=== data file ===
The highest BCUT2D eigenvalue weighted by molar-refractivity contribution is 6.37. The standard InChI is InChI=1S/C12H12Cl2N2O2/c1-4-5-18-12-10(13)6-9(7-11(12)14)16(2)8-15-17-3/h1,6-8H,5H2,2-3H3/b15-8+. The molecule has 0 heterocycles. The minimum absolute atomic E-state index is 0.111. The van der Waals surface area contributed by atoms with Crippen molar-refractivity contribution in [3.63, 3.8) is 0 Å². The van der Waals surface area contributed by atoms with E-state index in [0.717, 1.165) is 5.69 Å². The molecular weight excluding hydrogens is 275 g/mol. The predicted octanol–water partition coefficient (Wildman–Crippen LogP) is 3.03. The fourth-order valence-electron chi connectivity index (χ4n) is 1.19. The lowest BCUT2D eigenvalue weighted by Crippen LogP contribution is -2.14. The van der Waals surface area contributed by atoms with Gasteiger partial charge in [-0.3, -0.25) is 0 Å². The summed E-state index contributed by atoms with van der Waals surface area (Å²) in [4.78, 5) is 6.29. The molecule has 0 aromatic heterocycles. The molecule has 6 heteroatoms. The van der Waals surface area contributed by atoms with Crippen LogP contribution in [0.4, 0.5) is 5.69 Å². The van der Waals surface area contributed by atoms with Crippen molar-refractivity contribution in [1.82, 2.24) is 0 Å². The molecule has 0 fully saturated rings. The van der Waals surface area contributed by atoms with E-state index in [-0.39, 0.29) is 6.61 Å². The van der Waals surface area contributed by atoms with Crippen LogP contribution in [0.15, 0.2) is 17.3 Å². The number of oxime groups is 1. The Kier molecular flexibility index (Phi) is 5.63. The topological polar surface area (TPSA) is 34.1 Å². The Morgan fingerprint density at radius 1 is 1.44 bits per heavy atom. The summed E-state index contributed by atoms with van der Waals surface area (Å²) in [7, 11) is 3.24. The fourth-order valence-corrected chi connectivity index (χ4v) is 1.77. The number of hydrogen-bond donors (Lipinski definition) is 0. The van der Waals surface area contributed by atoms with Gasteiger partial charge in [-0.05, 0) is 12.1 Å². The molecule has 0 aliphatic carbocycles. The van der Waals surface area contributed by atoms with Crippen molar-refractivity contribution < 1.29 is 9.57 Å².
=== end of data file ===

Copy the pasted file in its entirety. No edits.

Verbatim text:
The highest BCUT2D eigenvalue weighted by molar-refractivity contribution is 6.37. The standard InChI is InChI=1S/C12H12Cl2N2O2/c1-4-5-18-12-10(13)6-9(7-11(12)14)16(2)8-15-17-3/h1,6-8H,5H2,2-3H3/b15-8+. The molecule has 0 heterocycles. The minimum absolute atomic E-state index is 0.111. The van der Waals surface area contributed by atoms with Crippen molar-refractivity contribution in [3.63, 3.8) is 0 Å². The van der Waals surface area contributed by atoms with E-state index in [0.717, 1.165) is 5.69 Å². The molecular weight excluding hydrogens is 275 g/mol. The predicted octanol–water partition coefficient (Wildman–Crippen LogP) is 3.03. The fourth-order valence-electron chi connectivity index (χ4n) is 1.19. The lowest BCUT2D eigenvalue weighted by Crippen LogP contribution is -2.14. The van der Waals surface area contributed by atoms with Gasteiger partial charge in [-0.3, -0.25) is 0 Å². The summed E-state index contributed by atoms with van der Waals surface area (Å²) in [4.78, 5) is 6.29. The molecule has 0 aromatic heterocycles. The molecule has 6 heteroatoms. The van der Waals surface area contributed by atoms with Crippen LogP contribution in [0.4, 0.5) is 5.69 Å². The van der Waals surface area contributed by atoms with Crippen molar-refractivity contribution in [1.82, 2.24) is 0 Å². The molecule has 0 fully saturated rings. The van der Waals surface area contributed by atoms with E-state index in [-0.39, 0.29) is 6.61 Å². The van der Waals surface area contributed by atoms with Crippen LogP contribution in [0.15, 0.2) is 17.3 Å². The number of oxime groups is 1. The Kier molecular flexibility index (Phi) is 5.63. The topological polar surface area (TPSA) is 34.1 Å². The Morgan fingerprint density at radius 1 is 1.44 bits per heavy atom. The summed E-state index contributed by atoms with van der Waals surface area (Å²) in [7, 11) is 3.24. The fourth-order valence-corrected chi connectivity index (χ4v) is 1.77. The number of hydrogen-bond donors (Lipinski definition) is 0. The van der Waals surface area contributed by atoms with Gasteiger partial charge in [-0.05, 0) is 12.1 Å². The molecule has 0 aliphatic carbocycles. The van der Waals surface area contributed by atoms with Crippen molar-refractivity contribution < 1.29 is 9.57 Å².